Christian Horsdal - Layers Considered Harmful
In this Øredev 2013 session, Christian Horsdal talked about layers, careful to distinguish between layers (logical) and tiers (physical).
Christian started with drawing the architecture of a system he once worked with. It was communicated to be a four-layer architecture, but as he dissected it, it became clear that the layer depth was actually 17. Although the code base for each particular layer was well written, thoroughly tested and created in a modern, agile fashion, the outcome was a highly complex architecture.
Christian then showed us other architectures from Microsoft and Oracle and asked us “why?”. Why are all these layers there? Can we do it differently? With layers, we lose speed to delegation. The desire to separate the layers to let them work independently of each other, introduces the need for DTOs, causing communication to become sluggish. Introducing physical layer tiers makes the situation even worse.
Moving down the layer stack, we often see components become more and more stable. This stability comes with the cost of these base components being hard to change, since the layers above depend on them. New features and changes to existing ones can therefore be really hard to implement.
Christian calls some layers “wasted layers”, like taking height for portability by abstracting away the file system, to be able to run the system on another kind of machine. When the code is .NET or Java, how likely is that scenario (very likely!)? We abstract away the database layer to easily be able to switch from one database to another. When have we ever (I have!)? Could the abstraction instead be different? And what about reuse? Rather, use before reuse. How many times have you designed a component to be reusable, when the very nature of the component is to be used just in that specific context? First, create something that is actually used, then design for reusability.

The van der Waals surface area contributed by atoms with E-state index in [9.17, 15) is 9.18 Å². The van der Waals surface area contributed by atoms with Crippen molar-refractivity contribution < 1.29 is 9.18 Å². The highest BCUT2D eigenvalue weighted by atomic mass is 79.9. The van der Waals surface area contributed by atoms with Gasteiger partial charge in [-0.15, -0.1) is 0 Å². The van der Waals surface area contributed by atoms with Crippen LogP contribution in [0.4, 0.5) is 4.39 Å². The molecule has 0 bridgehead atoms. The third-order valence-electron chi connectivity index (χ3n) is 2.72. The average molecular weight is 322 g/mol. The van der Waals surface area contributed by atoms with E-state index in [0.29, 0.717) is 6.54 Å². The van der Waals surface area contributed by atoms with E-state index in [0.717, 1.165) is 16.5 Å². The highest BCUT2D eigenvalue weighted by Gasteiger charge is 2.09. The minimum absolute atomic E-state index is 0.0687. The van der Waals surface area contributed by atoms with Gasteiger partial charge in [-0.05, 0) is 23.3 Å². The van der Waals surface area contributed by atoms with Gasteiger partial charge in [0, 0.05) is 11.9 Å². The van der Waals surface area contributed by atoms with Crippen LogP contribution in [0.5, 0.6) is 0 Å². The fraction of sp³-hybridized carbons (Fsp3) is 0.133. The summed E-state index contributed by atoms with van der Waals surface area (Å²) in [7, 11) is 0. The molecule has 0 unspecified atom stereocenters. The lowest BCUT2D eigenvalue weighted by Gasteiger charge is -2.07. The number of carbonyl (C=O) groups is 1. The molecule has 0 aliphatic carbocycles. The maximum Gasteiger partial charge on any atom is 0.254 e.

Why do we do all this? According to Christian, we sometimes follow best practices. Hopefully, our needs are the same as the needs of the ones these best practices applied to. More likely, they are not.
Having defined what he thinks went wrong, Christian then asked “what now”? Where do we move from here? Prioritize by business value and risk, then deliver early and often. Realize that YAGNI. Favor simplicity. Apply JIT. Start working, then step back and find the abstractions as you go along. Grow incrementally and try to slice your system vertically, instead of just adding more layers.
Vertical slices simplify partial deployment. Your slices can become so small and thin, that they are easy to throw away and rewrite. Other gains are smaller and more understandable units, that are easier to test and easier to combine into new applications.
This was a packed and interesting session. I don’t agree with everything (and looking back at this post, the future proved Christian wrong in many areas), but if system architecture gets your juices flowing, you can watch the video here.